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Italian players’ rep calls out establishment’s racism tolerance

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ROME (AP) It was the day after Christmas and the festive atmosphere was quickly ruined when a soccer fan died in clashes outside of the venerated San Siro stadium in Milan.

Inside the arena, the situation grew worse when Napoli defender Kalidou Koulibaly, who is black, was targeted with racist monkey noises by Inter Milan supporters for the full 90 minutes.

After Napoli coach Carlo Ancelotti pleaded with the referee to no avail for the match to be suspended, Koulibaly sarcastically applauded the official and was sent off with his second yellow card.

Days later, an emergency summit of Italian soccer and government leaders called to address the problems of fan violence and racism resulted in little more than opposing opinions.

“The feeling I took home was that we don’t all view the problem in the same manner and we don’t all want to confront it the same way,” Damiano Tommasi, the president of the Italian players’ association, said in an interview this week with The Associated Press. “Not everyone was convinced that this is unacceptable.”

No surprise then that, nine months later, fan racism remains a serious problem for Serie A and there has been a complete lack of punishment after three cases of discriminatory chants during the opening five rounds of the Italian league.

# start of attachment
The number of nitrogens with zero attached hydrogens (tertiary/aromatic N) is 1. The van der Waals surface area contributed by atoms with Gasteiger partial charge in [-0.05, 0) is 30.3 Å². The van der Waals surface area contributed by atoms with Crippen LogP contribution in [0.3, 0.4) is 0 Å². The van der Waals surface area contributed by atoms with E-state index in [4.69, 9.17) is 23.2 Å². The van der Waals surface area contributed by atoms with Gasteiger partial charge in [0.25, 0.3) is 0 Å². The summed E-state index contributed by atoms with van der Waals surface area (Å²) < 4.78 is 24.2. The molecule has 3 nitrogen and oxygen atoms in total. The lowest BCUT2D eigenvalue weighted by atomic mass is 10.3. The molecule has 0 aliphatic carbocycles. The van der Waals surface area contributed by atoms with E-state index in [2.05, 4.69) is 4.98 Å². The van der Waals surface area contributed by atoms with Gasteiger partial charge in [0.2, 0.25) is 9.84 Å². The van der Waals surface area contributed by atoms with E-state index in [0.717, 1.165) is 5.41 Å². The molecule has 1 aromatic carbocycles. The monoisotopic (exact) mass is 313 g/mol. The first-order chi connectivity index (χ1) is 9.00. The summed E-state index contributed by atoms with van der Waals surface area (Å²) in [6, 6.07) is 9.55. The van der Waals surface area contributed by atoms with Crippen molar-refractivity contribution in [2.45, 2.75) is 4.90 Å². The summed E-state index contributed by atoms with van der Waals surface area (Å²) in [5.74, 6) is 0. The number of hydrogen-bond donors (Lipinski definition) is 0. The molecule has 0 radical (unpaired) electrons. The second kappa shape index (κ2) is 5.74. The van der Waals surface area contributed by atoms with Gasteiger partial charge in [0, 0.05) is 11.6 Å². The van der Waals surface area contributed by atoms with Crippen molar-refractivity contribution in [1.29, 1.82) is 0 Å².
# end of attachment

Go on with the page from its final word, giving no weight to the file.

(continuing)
Inter Milan’s Romelu Lukaku, AC Milan’s Franck Kessie, and Fiorentina’s Dalbert Henrique — who are all black — have been targeted by racist chants but no sanctions have been handed out by the Italian league, federation or police.

“There’s always someone who says, `Yes, but. Yes, but that’s not racism. Yes, but it’s only one person. Yes, but it’s not a racist insult. Yes, but we can’t prevent someone from saying these things inside a stadium. Too many `Yes, buts,'” Tommasi said. “That results in a level of tolerance that doesn’t come into line with other countries.”

With coaches like Ancelotti and Antonio Conte at Inter having recently returned home after experiences abroad, plus the arrival of more high-profile foreigners in the Italian league like Cristiano Ronaldo at Juventus and Lukaku, who recently transferred from Manchester United, the racism in Serie A has taken on a new dimension.

“They notice the difference much more than other players and coaches. And they’re personalities who are known internationally. Their voices gain more attention,” Tommasi said.

As Conte said recently, “I’m back in Italy after three years and I’ve discovered that the situation has really worsened. In England whoever offends someone pays for it because they put them in jail right away and throw away the key. That’s why so many families go to the stadiums there.”

The racism isn’t just against black players. Juventus midfielder Miralem Pjanic was recently insulted as “a Gypsy.”

Then there are degrading territorial chants constantly aimed at Napoli in which supporters of other clubs associate Napoli with cholera or sing that the southern city should fall victim to an eruption of Mount Vesuvius.

During Napoli’s opening match of the season at Fiorentina, Ancelotti uncharacteristically lost his cool at the final whistle and confronted opposing fans behind his bench.

“After 90 minutes of insults, I turned to the crowd and suggested that they just go home,” Ancelotti said. “It’s certainly not pleasant to hear non-stop insults.”

Fiorentina fans, meanwhile, have been known to celebrate the Heysel Stadium disaster, when 39 people – mostly Juventus fans – were killed in a stampede at the start of the 1985 European Cup final.